Jennie was up early, watering the garden and brewing our morning tea. (The lettuce and spinach are up!) As has been my want of late, I awoke with the birds then went back to sleep.
Over the past couple of days the trees have completely leafed out, turning the forest into a seemingly impenetrable wall of green. The birds awaken us at an ungodly hour, in full chorus, then the males settle into periodically defending their territories. Given we are at the end of May, much of the pressure to secure and protect territory is subsiding as are the veracity and frequency of male’s vocalizations.
Last night Jennie joined a large group of folks at Planning and Zoning; they were there to express their opinions about the proposed downtown mall redevelopment. Few people doubt the mall needs to be redeveloped, but there is a large, and growing opposition to the project as planned. The biggest issue is the city’s decision to allow the developer to exceed the current building height maximum by almost four stories, throwing even more of the downtown into continual shade, and threatening views of the waterfront. Much of the new space would be residential, including much-needed student housing, but also offering the specter of more penthouses for the ultra wealthy.
Our community governance, like many across the country, is in the hands of developers who seem more interested in accruing more wealth, and supporting their cronies, than in creating sustainable, livable communities for all. It is not surprising, therefore, that the present conflict has divided the city, although those divisions have occurred along sometimes surprising lines. For instance, a group of environmentalists support the redevelopment, and other local projects, that would dramatically change the small city quality of Burlington while increasing gentrification. They cite the necessity of concentrating people in the urban core, while discouraging suburban and rural growth, with its concomitant destruction of critical farmland and wildlife habitat. Unfortunately, this stance threatens to reinforce the perception that environmentalists are largely from privileged groups, not concerned with the lives of marginalized peoples.
Sadly, the discussion, or now, I guess, debate, is drawn along “either/or” lines and largely lacks nuance. Developers and their allies push ahead with their visions for the city, largely ignoring the concerns of low and moderate income groups, and those environmentalists who are concerned about the quality and structure of urban ecosystems. The threat is that the needs of many will be sacrificed to the personal visions and gain of the few.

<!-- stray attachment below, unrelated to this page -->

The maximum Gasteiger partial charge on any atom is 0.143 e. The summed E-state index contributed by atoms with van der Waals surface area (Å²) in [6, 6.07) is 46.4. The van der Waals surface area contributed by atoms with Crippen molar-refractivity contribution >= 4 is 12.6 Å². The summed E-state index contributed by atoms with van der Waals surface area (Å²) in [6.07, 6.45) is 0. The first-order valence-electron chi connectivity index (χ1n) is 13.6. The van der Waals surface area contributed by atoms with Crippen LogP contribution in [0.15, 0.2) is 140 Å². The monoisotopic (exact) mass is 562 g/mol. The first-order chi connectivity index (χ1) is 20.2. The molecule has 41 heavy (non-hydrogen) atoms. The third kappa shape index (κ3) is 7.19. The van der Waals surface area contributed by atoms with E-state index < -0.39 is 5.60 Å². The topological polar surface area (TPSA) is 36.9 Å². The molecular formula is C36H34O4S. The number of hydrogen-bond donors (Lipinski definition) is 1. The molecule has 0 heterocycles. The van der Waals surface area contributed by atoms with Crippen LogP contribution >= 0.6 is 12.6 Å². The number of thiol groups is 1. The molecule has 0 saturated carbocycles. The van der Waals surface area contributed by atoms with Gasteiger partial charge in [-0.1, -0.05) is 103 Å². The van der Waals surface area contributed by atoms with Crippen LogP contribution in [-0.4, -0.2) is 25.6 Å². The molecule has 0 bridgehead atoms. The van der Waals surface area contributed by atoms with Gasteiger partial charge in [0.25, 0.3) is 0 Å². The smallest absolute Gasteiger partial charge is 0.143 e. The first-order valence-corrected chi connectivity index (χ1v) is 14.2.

Also lost in the discussion are the voices of our small Native community. We have tried to speak for the land, and for the knowledge and life-ways of the Native people who lived here long before the settlers took over the valley. Yet our concerns are ignored by both the developers and those who push for a densely settled urban core. No wonder many Native people around the world mistrust environmentalist as much as they do developers.
As was prophesied before the arrival of European settlers, we humans now face grave choices as communities and as a species. We are the most creative, and destructive, of all species currently alive on the planet. In our hands is the future of innumerable species, and our grandchildren. We must, if we are to build a good Dream for our descendants, think creatively at the ecosystem level, navigate the needs of all beings, and curtail our personal and collective greed. This begins at the local level and, so far, we are not doing very well.
6 thoughts on “Dreaming the Inclusive City”
Complex systems just get more complex as you add people. Where is it that we can seriously address the population problem?
I don’t know. That is the central, uber challenging question, isn’t it. The fallacy of continual growth threatens to very soon bring ecosystem collapse, and population decline. Not a compassionate scenario. Yet, seems almost impossible to offer an alternative vision that is heard.
It is very discouraging to feel so powerless against relentless expansion driven by greed. The people who make these decisions don’t feel the impact, except in their bank accounts. Do you remember when the president of a fracking company sued another fracking company that wanted to frack in the first one’s backyard? The first guy sued to halt the fracking, while his company went on polluting the water supply of other communities. It’s really important that you continue to speak out about these issues.
Naomi, Thank you. I had not heard about the fracking conflict. I suspect that even the developers will feel the impact of their deeds, although they may deny the cause. The destruction of the world will touch all of us. So sad to lose the non-human companions we rely on for so much joy, a livable climate, and the sense of future.
Hi Michael, this is an interesting topic and one that I’ve written extensively on in the past. In our community and other places, the term ‘Smart Growth’ is used for mowing down low cost housing and putting up high density buildings to fit more people into a smaller place. Both developers and the elitist environmentalists champion this process. However, in our community, these condo developments, have been bought by second home owners and people that rent them by the week. Not exactly a great way to build community. This topic is a thorn in my side. Thanks for letting me express my thoughts. Take care. Bob
Bob, the situation is truly disheartening.The same faulty logic is used everywhere.Inevitably, the local people who need housing do not get it. The same parties may speak about the need to address greenhouse gasses, but steadfastly refuse to speak to poverty or overpopulation, let alone habitat loss. A shell game for sure.